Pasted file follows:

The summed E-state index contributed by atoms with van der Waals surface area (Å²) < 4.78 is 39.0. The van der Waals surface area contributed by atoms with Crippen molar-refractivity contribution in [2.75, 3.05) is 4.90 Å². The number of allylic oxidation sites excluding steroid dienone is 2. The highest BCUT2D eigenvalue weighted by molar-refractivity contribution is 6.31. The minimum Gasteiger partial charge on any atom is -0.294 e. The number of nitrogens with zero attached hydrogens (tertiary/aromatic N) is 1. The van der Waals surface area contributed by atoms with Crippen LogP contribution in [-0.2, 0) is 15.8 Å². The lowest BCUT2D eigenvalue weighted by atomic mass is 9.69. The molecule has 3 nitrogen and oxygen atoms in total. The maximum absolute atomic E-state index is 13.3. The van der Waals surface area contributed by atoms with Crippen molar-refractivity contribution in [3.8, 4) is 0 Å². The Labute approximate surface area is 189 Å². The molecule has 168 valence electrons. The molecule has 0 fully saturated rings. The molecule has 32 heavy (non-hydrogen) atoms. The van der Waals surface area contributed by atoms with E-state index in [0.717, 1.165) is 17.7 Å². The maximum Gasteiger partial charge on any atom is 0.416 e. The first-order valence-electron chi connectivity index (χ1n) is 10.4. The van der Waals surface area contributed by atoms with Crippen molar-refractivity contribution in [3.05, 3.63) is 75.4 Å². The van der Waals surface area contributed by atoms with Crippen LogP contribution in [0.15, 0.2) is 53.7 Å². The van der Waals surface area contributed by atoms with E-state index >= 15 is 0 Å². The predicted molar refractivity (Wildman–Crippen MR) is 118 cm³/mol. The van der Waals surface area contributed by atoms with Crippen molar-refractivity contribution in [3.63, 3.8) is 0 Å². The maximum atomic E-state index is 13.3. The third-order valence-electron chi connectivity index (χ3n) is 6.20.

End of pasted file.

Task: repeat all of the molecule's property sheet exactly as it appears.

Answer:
The summed E-state index contributed by atoms with van der Waals surface area (Å²) < 4.78 is 39.0. The van der Waals surface area contributed by atoms with Crippen molar-refractivity contribution in [2.75, 3.05) is 4.90 Å². The number of allylic oxidation sites excluding steroid dienone is 2. The highest BCUT2D eigenvalue weighted by molar-refractivity contribution is 6.31. The minimum Gasteiger partial charge on any atom is -0.294 e. The number of nitrogens with zero attached hydrogens (tertiary/aromatic N) is 1. The van der Waals surface area contributed by atoms with Crippen LogP contribution in [-0.2, 0) is 15.8 Å². The lowest BCUT2D eigenvalue weighted by atomic mass is 9.69. The molecule has 3 nitrogen and oxygen atoms in total. The maximum absolute atomic E-state index is 13.3. The van der Waals surface area contributed by atoms with Crippen molar-refractivity contribution in [3.8, 4) is 0 Å². The Labute approximate surface area is 189 Å². The molecule has 168 valence electrons. The molecule has 0 fully saturated rings. The molecule has 32 heavy (non-hydrogen) atoms. The van der Waals surface area contributed by atoms with E-state index in [0.717, 1.165) is 17.7 Å². The maximum Gasteiger partial charge on any atom is 0.416 e. The first-order valence-electron chi connectivity index (χ1n) is 10.4. The van der Waals surface area contributed by atoms with Crippen molar-refractivity contribution in [3.05, 3.63) is 75.4 Å². The van der Waals surface area contributed by atoms with Crippen LogP contribution in [0.15, 0.2) is 53.7 Å². The van der Waals surface area contributed by atoms with E-state index >= 15 is 0 Å². The predicted molar refractivity (Wildman–Crippen MR) is 118 cm³/mol. The van der Waals surface area contributed by atoms with Crippen molar-refractivity contribution in [3.63, 3.8) is 0 Å². The maximum atomic E-state index is 13.3. The third-order valence-electron chi connectivity index (χ3n) is 6.20.